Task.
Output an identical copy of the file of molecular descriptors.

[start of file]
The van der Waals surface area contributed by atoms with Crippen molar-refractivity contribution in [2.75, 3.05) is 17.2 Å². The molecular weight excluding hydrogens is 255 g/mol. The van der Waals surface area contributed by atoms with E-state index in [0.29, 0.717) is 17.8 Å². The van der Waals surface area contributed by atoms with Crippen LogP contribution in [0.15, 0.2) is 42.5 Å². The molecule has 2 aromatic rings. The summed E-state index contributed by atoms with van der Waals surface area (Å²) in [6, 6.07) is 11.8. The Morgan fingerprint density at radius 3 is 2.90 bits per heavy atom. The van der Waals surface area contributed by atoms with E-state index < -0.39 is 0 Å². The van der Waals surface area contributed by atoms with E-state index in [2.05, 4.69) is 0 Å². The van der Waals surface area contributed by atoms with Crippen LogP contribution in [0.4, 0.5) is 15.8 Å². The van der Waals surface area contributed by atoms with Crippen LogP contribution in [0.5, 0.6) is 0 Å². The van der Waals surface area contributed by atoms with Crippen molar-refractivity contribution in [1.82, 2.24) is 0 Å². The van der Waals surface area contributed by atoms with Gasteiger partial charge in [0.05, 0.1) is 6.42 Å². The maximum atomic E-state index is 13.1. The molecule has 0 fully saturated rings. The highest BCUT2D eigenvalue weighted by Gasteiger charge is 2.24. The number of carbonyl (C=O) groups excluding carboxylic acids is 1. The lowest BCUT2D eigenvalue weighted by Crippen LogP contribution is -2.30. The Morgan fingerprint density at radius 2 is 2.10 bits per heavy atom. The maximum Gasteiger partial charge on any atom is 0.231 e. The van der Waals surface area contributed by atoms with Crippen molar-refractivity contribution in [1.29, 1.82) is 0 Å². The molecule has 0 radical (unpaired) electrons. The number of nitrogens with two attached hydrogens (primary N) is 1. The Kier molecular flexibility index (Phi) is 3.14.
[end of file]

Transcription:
The van der Waals surface area contributed by atoms with Crippen molar-refractivity contribution in [2.75, 3.05) is 17.2 Å². The molecular weight excluding hydrogens is 255 g/mol. The van der Waals surface area contributed by atoms with E-state index in [0.29, 0.717) is 17.8 Å². The van der Waals surface area contributed by atoms with Crippen LogP contribution in [0.15, 0.2) is 42.5 Å². The molecule has 2 aromatic rings. The summed E-state index contributed by atoms with van der Waals surface area (Å²) in [6, 6.07) is 11.8. The Morgan fingerprint density at radius 3 is 2.90 bits per heavy atom. The van der Waals surface area contributed by atoms with E-state index < -0.39 is 0 Å². The van der Waals surface area contributed by atoms with E-state index in [2.05, 4.69) is 0 Å². The van der Waals surface area contributed by atoms with Crippen LogP contribution in [0.4, 0.5) is 15.8 Å². The van der Waals surface area contributed by atoms with Crippen LogP contribution in [0.5, 0.6) is 0 Å². The van der Waals surface area contributed by atoms with Crippen molar-refractivity contribution in [1.82, 2.24) is 0 Å². The van der Waals surface area contributed by atoms with Gasteiger partial charge in [0.05, 0.1) is 6.42 Å². The maximum atomic E-state index is 13.1. The molecule has 0 fully saturated rings. The highest BCUT2D eigenvalue weighted by Gasteiger charge is 2.24. The number of carbonyl (C=O) groups excluding carboxylic acids is 1. The lowest BCUT2D eigenvalue weighted by Crippen LogP contribution is -2.30. The Morgan fingerprint density at radius 2 is 2.10 bits per heavy atom. The maximum Gasteiger partial charge on any atom is 0.231 e. The van der Waals surface area contributed by atoms with Crippen molar-refractivity contribution in [1.29, 1.82) is 0 Å². The molecule has 0 radical (unpaired) electrons. The number of nitrogens with two attached hydrogens (primary N) is 1. The Kier molecular flexibility index (Phi) is 3.14.